The atom types for the contact definitions may be element types or Sybyl-style (Mol2) atom types. The atom typing is performed by the same routines as used by the program QUEST for Mol2 output and is based on bond types derived by the same routine as used by the program PREQUEST for automatic chemical diagram generation. An atom is taken as matching a donor or acceptor string in the contact definition if the characters typed for the atom definition match the corresponding characters in the assigned Sybyl-style atom type. This is not case-sensitive and a period (.) is implied after a single-character element type. Thus N.a would match both the atom types N.ar and N.am, and O would match any oxygen but not Os etc. The provides the ability to search for specific chemical interactions, e.g. aromatic C-H...O=C contacts (D = C.ar, A = O.2) No check is made to ensure that the defined string is meaningful, beyond checking that it is not blank or H.

The H-bond search is constructed by following a series of prompts. The current settings may be retained, augmented or discarded; in the latter case the default values may be used instead. The control options available apply individually to each contact definition and include:

Crystallographically-equivalent H-bonds or other non-bonded contacts may be colour coded using the command COL HBOND.

Graph Sets

A new experimental command GSET ACC acceptor elements DON donor elements allows graph sets to be determined for non-bonded networks up to second level on basis of intermolecular contacts found previously. (Acc. Chem. Res., 1990, 23, 120-126; Angew. Chem., Int. Ed. Engl., 1995, 34, 1555-1573). If the sub-keywords ACC and DON are omitted, the donor atoms are assumed to be H and the acceptor atoms all non-hydrogen atoms.

Graph sets are assigned on the basis of non-bonded contacts as defined by the Hbond, Inter or Sphr functions, and one of these should be performed first (care should be taken to ensure that symmetry-related contacts are present if Sphr is used). In order to remove an unwanted contact from the intermolecular bond list it may be deleted with DelB. This operation should be performed on the base residues. It is not sufficient to hide the respective link atoms with HideA. In order to delete intermolecular contacts between base residues it is necessary to select each residue individually with Resi.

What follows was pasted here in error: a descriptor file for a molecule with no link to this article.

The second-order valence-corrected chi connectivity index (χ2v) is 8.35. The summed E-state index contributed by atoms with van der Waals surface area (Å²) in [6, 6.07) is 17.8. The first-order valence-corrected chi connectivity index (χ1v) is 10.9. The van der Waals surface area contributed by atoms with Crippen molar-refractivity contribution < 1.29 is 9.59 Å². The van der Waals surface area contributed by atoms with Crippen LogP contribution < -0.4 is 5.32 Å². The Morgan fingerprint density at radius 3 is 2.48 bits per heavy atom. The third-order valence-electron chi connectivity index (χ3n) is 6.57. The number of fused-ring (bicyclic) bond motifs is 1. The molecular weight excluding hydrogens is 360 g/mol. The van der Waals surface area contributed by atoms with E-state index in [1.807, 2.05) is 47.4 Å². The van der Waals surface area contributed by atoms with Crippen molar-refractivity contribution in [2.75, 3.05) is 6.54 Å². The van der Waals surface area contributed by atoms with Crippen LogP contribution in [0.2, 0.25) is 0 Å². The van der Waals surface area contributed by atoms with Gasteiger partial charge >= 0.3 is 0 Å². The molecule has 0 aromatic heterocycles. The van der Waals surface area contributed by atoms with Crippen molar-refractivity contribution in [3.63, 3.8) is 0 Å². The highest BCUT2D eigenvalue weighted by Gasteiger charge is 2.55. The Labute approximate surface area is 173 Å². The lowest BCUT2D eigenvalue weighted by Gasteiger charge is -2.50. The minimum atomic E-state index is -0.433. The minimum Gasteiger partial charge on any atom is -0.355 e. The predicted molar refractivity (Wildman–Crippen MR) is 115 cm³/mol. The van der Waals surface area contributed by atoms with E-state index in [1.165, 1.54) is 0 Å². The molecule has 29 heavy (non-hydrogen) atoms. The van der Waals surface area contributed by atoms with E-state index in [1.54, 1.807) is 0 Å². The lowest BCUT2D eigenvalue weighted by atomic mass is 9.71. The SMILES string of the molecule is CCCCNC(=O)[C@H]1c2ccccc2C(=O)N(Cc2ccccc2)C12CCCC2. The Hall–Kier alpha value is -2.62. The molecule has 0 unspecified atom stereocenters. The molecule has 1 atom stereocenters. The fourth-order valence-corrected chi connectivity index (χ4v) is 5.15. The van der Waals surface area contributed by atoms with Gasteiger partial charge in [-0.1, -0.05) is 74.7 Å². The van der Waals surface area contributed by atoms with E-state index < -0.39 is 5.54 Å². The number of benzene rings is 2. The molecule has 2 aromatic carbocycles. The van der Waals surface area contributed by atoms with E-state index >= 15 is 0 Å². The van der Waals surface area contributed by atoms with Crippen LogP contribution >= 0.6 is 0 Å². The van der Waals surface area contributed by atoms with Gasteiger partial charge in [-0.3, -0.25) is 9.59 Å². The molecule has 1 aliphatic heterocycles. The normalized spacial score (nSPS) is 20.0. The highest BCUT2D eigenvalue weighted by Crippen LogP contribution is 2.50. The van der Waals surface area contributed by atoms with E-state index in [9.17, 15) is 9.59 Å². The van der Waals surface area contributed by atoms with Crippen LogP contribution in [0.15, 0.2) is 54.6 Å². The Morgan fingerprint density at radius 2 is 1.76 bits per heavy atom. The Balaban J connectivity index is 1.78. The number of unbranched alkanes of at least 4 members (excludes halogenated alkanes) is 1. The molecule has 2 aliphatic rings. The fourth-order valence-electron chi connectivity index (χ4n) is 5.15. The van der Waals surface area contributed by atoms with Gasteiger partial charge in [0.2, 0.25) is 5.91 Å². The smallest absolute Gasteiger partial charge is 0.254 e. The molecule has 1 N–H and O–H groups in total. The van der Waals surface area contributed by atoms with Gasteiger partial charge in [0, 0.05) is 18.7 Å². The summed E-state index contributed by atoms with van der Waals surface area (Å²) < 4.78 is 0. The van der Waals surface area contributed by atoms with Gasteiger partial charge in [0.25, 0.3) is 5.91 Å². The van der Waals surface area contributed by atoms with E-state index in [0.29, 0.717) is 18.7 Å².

The graph sets are displayed on screen with colour-key coding in the style:

G a,d(n) m [note the order of a and d]

where G is the pattern descriptor:

R
ring (intermolecular)
C
(infinite) chain
D
discrete (finite)
S
self (intramolecular ring)

and:

a
is the number of acceptors,
d
the number of donors,
n
the degree of the pattern (path length), and
m
identifies which crystallographically-independent H-bonds comprise the pattern
and the atoms are highlighted by colour in the diagram. The key lists the motifs for each crystallographically-independent H-bond with a number m following, which is the first level motif number. It then lists systematically the second level motif patterns formed by pairs of these independent H-bonds, e.g. if we have three independent H-bonds we have first level motifs m=1,2,3 and second level motifs labelled >1>2, >1>3, >2>3 (for patterns in which the direction D-A or A-D is the same for the independent non-bonds), and/or >1<2, >1<3, >2<3 (for patterns in which the direction D-A or A-D is opposed for the independent non-bonds) and/or 1&2, 1&3, 2&3 (for composite discrete motifs of the form >1>2<1 and >2>1<2). The conventional graph set matrix is also written to the command window in 120-column format.

These motifs can be explored by expansion with the Exp button in the usual way. Where two or contacts are formed to the same adjacent molecule, the atoms comprising intramolecular shortest paths in this molecule are also added as link atoms.

This feature is currently under development and has a number of limitations: